By Nathan Gordon | email@example.com
Directed by Johnathan Liebesman | Rated: PG-13
I was extremely disappointed with Clash of the Titans, so my expectations for the sequel weren’t much. But the trailer portrayed the movie to be action-packed and epic so I started to think that I would be seeing a more exciting and better film. Unfortunately, I was wrong.
We meet back up with Perseus (Sam Worthington) ten years after Clash of the Titans. With his wife dead, he now raises their son while continuing his life as a fisherman. Perseus has settled back into his calm life, but that gets interrupted when he learns that his father Zeus (Liam Neeson) has been captured by his brother Hades. Hades plans on extracting Zeus’ powers in order to revive their father Kronos. Perseus now has to leave his son to begin on a journey to save his father.
I have to start out by applauding the 3D in this movie. It was a relief to know that the people responsible for this film decided to shoot it in 3D because converting the original movie into 3D was a horrible idea. Not only was it a horrible idea, it affected the picture of the movie so much that I personally found it hard to watch. The 3D in Wrath of the Titans really enhances the movie experience by bringing out the clarity in some scenes, while also having some of the typical “objects in your face” moments. The underworld Tartarus is, by far, the highlight of the set pieces and I think the 3D really helps with that.
Besides the 3D, I actually liked the family aspect in the movie. The father-son and brother-brother relationships in the film are really big factors for why the characters do what they do. This occurs whether it’s with Perseus and Zeus, Zeus and Ares (Edgar Ramirez), Perseus and his son, Perseus and Ares, or Zeus and Hades (Ralph Fiennes). The family relationship was unexpected and I liked that it had a big effect on the plot of the movie.
The rest of the bright spots didn’t have much of an impact on the film for me but I must mention them. Liam Neeson, as usual, did a good job in his role as Zeus — not his best performance but still believable in the role. Also, Bill Nighty as Hephaestus and Toby Kebbell as Agenor brought some comedy relief to the table. Nothing they said brought out huge laughter, but it was nice to chuckle every once in a while. Lastly, Jonathan Liebesman did a fairly good job directing this movie. I wasn’t a fan of his style of directing in his last film Battle Los Angeles with the shaky camera element, but this time around was different. When he used that style, it wasn’t as extreme as he used it before and it fit in with what was occurring on the screen.
As I mentioned before, I thought I was going to witness a more action-packed, exciting movie, but that was not the case. Although the fight and battle scenes were there, they felt a bit rushed. The potential for something good was there but they ended before they got really exciting. That was a real disappointment because with the great special effects that were used, you would have enjoyed the great action sequences to go along with it.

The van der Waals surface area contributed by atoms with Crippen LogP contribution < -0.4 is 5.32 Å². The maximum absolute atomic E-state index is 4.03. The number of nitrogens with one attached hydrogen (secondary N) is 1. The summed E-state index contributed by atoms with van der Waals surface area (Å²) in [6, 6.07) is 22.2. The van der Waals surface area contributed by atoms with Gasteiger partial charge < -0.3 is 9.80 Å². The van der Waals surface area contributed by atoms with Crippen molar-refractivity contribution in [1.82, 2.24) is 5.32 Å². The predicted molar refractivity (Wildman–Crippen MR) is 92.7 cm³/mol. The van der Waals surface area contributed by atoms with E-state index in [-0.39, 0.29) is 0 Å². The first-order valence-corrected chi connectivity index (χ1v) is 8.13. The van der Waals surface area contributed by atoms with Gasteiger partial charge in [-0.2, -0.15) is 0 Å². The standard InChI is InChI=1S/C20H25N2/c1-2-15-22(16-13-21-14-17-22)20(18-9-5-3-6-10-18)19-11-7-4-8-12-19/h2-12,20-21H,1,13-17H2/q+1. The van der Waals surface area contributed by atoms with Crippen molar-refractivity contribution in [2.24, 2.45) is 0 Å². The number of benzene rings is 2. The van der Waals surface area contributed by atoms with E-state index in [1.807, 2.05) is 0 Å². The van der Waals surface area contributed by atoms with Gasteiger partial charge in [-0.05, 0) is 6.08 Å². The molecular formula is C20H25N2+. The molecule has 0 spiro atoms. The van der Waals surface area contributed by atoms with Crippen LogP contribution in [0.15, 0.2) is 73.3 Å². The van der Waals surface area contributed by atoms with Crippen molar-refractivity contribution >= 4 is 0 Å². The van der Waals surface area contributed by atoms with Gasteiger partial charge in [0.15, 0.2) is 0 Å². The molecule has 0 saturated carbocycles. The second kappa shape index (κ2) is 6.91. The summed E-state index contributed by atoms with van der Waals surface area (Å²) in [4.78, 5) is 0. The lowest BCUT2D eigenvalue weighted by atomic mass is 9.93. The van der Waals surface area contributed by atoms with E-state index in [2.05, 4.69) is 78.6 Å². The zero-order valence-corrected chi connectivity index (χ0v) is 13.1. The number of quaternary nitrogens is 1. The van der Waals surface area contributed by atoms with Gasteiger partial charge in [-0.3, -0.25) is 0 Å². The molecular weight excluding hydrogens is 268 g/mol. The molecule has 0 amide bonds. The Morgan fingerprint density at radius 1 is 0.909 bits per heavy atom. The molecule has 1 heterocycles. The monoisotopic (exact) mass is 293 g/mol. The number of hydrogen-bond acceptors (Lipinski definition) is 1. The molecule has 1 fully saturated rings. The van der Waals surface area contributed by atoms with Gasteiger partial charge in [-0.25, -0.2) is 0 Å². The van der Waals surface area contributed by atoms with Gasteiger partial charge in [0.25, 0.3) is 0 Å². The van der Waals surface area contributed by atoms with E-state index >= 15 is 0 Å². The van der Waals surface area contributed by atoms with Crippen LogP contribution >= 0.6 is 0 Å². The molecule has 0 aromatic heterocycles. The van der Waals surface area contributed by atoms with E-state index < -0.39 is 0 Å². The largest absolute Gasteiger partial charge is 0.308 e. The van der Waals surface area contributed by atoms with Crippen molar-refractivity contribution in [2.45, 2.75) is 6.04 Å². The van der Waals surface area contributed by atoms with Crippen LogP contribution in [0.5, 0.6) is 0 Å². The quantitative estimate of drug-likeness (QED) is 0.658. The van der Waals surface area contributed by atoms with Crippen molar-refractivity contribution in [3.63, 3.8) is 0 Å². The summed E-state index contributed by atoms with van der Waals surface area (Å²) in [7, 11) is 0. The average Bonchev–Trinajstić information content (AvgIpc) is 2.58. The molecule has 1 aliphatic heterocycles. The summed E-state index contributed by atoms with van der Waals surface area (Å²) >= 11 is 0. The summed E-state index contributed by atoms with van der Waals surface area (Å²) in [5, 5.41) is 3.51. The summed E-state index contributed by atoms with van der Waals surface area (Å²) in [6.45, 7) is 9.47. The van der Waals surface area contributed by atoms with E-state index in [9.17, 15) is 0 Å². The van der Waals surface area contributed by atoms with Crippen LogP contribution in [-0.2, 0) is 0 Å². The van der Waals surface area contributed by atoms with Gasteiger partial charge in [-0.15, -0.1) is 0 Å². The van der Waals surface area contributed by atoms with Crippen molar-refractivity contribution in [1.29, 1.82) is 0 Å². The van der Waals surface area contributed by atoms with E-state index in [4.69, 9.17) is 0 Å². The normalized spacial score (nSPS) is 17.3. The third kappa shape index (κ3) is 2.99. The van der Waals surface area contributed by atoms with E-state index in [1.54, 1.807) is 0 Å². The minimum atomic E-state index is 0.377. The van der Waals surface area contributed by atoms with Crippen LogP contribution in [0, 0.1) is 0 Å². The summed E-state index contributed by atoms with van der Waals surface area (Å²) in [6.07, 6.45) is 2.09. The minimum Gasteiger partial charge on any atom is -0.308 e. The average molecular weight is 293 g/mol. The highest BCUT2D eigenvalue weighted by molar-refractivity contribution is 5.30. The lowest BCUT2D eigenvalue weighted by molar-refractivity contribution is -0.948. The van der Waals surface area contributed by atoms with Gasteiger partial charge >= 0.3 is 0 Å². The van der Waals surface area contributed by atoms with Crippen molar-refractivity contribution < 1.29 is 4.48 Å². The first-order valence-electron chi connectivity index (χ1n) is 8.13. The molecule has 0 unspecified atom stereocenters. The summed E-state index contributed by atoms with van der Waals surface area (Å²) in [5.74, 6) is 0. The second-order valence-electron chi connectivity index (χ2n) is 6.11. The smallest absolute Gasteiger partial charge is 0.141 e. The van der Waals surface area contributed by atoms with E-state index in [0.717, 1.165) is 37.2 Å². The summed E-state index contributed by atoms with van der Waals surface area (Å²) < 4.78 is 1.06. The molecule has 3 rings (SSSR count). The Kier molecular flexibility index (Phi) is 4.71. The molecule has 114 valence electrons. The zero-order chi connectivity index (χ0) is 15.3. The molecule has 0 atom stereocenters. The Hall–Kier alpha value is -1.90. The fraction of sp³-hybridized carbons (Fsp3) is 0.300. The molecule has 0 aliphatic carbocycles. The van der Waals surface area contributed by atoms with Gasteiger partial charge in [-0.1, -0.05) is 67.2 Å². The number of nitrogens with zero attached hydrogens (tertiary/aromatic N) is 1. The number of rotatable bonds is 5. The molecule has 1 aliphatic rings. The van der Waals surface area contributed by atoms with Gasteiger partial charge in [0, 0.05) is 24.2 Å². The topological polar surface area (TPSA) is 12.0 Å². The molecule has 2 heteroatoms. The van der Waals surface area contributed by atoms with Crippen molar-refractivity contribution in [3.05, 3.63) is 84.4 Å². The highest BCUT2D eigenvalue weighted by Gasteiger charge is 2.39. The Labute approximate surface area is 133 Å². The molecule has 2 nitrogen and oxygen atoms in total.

The battles between the two brothers Perseus and Ares would probably look good on paper, but the way they played out on screen were boring and quick. Also, I must point out there is a very unnecessary fight scene with Minotaur that just seems like it was thrown in the movie just to add an extra 30 seconds of action.
In contrast to the respectable performance by Liam Neeson comes the rather disappointing performance by Sam Worthington. I haven’t had a problem with Worthington’s past performances, but his in this film was very flat. His dialogue was in all the same tone except for when he yelled, but still that was only a mild difference. In interviews before the film’s release, Worthington stated his displeasure for the overall quality of Clash of the Titans; his performance in this movie leads me to think that maybe he didn’t really believe in this role and just went through the motions.
Before I mention the last problem I have with the movie, I have to bring up Rosamund Pike as Andromeda. I guess you can say that she was brought in to be the new main actress in the movie replacing Gemma Arterton (played Io in Clash of the Titans) but that’s not how it felt. Pike was very forgettable. I personally already miss just the presence of Arterton, and Pike didn’t do anything to make me think different. What really drove me crazy was that there was no hint of a love interest between Perseus and Andromeda until the end. I don’t want to spoil more so that’s all I’m going to say about that.
For those of us who saw Clash of the Titans, we know that end battle with the Kraken was much shorter than it should have been. All the buildup leads to a disappointing ending. Well once again a big buildup lead to yet another disappointment. This time it deals with Kronons. I don’t want to say much more, but a sweet-looking Kronons wasn’t used to full potential.
Clash of the Titans set the bar fairly low for this sequel, but the standards began to slowly rise after watching the trailers. Unfortunately, the standards for a more exciting film were not met. We as viewers are just left with a few average fight scenes to try to enjoy. This is the type of movie that we rely on the action to carry it since not much is expected from the story, but still we were let down. While I will say this sequel was better than Clash of the Titans, a majority of the reason is because the improved look of the film thanks to the 3D. If you aren’t a fan of 3D — or just don’t plan on seeing it in 3D — prepare for a movie that is on par with the original.